When in Rome, there’s one pasta dish that you MUST try. It’s a bucket list food! It’s heaven on a plate. It’s creamy, unforgettable bliss! It’s Cacio e Pepe!
Cacio e Pepe is seriously so . . . damn . . . good that it has been prepared for centuries in Rome, Italy, where it was originally created.
Cacio e Pepe is perfectly delicious in its incredible simplicity: Pasta, Pecorino Romano cheese, and freshly cracked black pepper . . . period. The name literally means ‘cheese and pepper”.
Just a few high quality ingredients and technique . . . that’s what Cacio e Pepe is all about! When preparing the dish, you use some of the hot water from the pasta pot that the pasta was cooking in. The sauce ‘creams’ by the starch in the hot water working like a gentle glue that ultimately thickens up the recipe. The cheese also melts from the hot pasta. So it’s not really a sauce, but rather it’s a creamy, silky smooth cheese coating on the pasta noodles. Add in the strong, earthy essence of freshly cracked black pepper, and a delicious contrast in flavors results. If possible, crack some fresh black peppercorns in a pepper grinder or a coffee bean grinder. You’ll love the fresh aroma added to the dish that’s almost intoxicating!
Remember to only use really high quality Italian thin spaghetti if you can. The texture can’t be beat plus quality pasta releases more starch that contributes to the creamy cheese ‘sauce’. The best pasta State-side that is closest to Italian quality spaghetti is literally Barilla’s ‘Collezzione’ spaghetti that is hard to find in most markets, but can be found on Amazon. Our local Publix carries it, but before that I had to buy it online. I won’t buy any other spaghetti now unless it’s imported from Italy or the Barilla Collezzione pasta.
Whenever we travel, we do our culinary homework to determine where to find the best of any traditional recipe, the best gelato, the best street food and local fresh markets. Those places are not always the ‘big name’ restaurants that some may think. In fact, we love to ask the locals for their favorite places because they usually know the best kept secrets. You know that you’re in a local favorite when you’re the only people in the place that speak English and everyone is staring at you. We had never heard of this place before, but found out that Roma Sparita makes a memorable Cacio e Pepe.
Well, I must tell you that, as promised, Roma Sparita delivered the smoothest, silkiest, creamiest, cheesiest version of Cacio e Pepe that I’ve ever tasted. Because of that nirvana pasta experience, I just had to re-create the recipe. To my surprise I discovered that the authentic recipe was slightly adjusted . . . the secret ingredient of a tad bit of butter is added. BUTTER! The non-traditional use of butter creates a sauce that is even more creamy. Puritans will frown at that, but one of the best recipes is served at a Roman eatery where a bit o’ butter is added. Just giving a heads up for all of all of those recipe purists.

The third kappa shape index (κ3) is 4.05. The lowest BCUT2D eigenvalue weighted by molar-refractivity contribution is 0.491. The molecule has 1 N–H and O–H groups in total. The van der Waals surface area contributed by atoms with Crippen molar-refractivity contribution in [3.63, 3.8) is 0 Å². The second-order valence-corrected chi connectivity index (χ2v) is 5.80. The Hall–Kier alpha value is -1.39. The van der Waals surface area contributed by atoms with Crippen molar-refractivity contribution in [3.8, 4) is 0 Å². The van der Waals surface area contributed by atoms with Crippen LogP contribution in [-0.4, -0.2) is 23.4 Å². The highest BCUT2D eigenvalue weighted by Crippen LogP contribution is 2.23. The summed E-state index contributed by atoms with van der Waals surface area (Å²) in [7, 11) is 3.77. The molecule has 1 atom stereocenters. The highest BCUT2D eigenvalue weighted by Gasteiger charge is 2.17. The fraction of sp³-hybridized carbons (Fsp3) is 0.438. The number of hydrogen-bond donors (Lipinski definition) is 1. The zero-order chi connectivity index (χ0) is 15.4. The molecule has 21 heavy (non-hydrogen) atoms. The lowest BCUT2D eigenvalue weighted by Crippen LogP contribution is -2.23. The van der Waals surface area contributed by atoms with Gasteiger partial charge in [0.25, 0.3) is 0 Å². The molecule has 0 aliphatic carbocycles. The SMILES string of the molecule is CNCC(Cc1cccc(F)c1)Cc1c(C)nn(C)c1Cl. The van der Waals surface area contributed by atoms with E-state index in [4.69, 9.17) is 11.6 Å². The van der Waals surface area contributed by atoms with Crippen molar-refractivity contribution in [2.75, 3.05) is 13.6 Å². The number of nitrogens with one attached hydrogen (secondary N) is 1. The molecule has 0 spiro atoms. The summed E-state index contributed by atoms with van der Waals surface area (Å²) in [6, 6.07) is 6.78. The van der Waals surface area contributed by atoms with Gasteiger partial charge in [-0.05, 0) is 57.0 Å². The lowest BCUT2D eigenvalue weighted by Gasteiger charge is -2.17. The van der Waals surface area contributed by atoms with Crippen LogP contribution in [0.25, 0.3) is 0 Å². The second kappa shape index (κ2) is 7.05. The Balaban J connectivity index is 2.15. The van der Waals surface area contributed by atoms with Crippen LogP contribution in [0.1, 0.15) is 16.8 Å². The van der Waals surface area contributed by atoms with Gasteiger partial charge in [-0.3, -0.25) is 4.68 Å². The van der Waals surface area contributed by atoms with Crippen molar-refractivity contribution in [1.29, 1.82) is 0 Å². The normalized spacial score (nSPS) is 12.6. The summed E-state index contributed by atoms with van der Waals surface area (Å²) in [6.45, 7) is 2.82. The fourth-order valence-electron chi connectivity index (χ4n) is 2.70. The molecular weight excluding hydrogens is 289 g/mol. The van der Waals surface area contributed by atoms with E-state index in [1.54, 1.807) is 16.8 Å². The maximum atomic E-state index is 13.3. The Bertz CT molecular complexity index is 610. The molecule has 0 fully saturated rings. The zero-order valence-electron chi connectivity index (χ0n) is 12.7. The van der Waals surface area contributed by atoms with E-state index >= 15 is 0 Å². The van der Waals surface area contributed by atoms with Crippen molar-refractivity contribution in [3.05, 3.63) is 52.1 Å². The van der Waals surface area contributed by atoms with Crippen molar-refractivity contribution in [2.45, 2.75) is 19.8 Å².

Ever since childhood my family has always prepared what we called ‘white’ spaghetti . . . the only ingredients being pasta, butter, salt and pepper. It is absolutely brilliant in taste and always served alongside the red-sauced pastas. I always gobble up the buttered spaghetti first! So it’s no wonder to me that I have fallen in love with this special version of Cacio e Pepe!
Here’s a map of where the restaurant is with Vatican City and Villa Borghese as reference points to the north.
So when you visit Rome, check out this small Italian restaurant and enjoy their famous Cacio e Pepe!
Please kindly pin this image to save on Pinterest:
- 8 oz. of good quality, Italian spaghetti
- 6 cups well-salted boiling water
- Set aside 1-1/2 cups of the hot pasta water
- 2 tablespoon freshly, coarsely grated pepper, plus more for garnish
- 2 tablespoons butter
- 1-3/4 cups grated Pecorino Romano cheese, plus a LOT more for garnish
- OR 1 cup grated parmigiana cheese plus ¾ cups grated Pecorino Romano cheese if you prefer a less sharp, less salty cheese flavor.
- ¾ cup grated Parmigiano Regiano cheese
- Start the sauce when the spaghetti is not quite cooked, about 3 minutes before you would normally take it out of the water.
- In a tall pot of boiling hot water, cook the pasta until nearly cooked, about 4 minutes.
- Pull the pasta up and out of the water and allow it to drain.
- In an already heated saute pan big enough to hold all of the pasta, add the reserved boiling pasta water, the butter and the pepper three minutes before removing the pasta out of the water.
- Add the drained pasta to saute pan and toss the pasta with the hot water mixture until the pasta absorbs almost all of the water.
- Cook the pasta in the "sauce" until it's al dente and has absorbed most of the liquid.
- Remove the pan from the heat and quickly stir in 1-3/4 cups of grated parmesan or pecorino Romano to the pasta so that it becomes creamy.
- If the 'sauce' begins to clump or gets too dry, just add a little more of the pasta water as you are stirring.
- Arrange your cacio e pepe in the cradle of each Parmigiana bowl.
- Garnish with more freshly grated cheese and freshly cracked black peppercorns.
- Minced fresh Italian parsley and/or a sprig of fresh Italian parsley is a very pretty garnish too!
- Buon Appetito!
More Traditional Roman Dishes That You’ll Enjoy:
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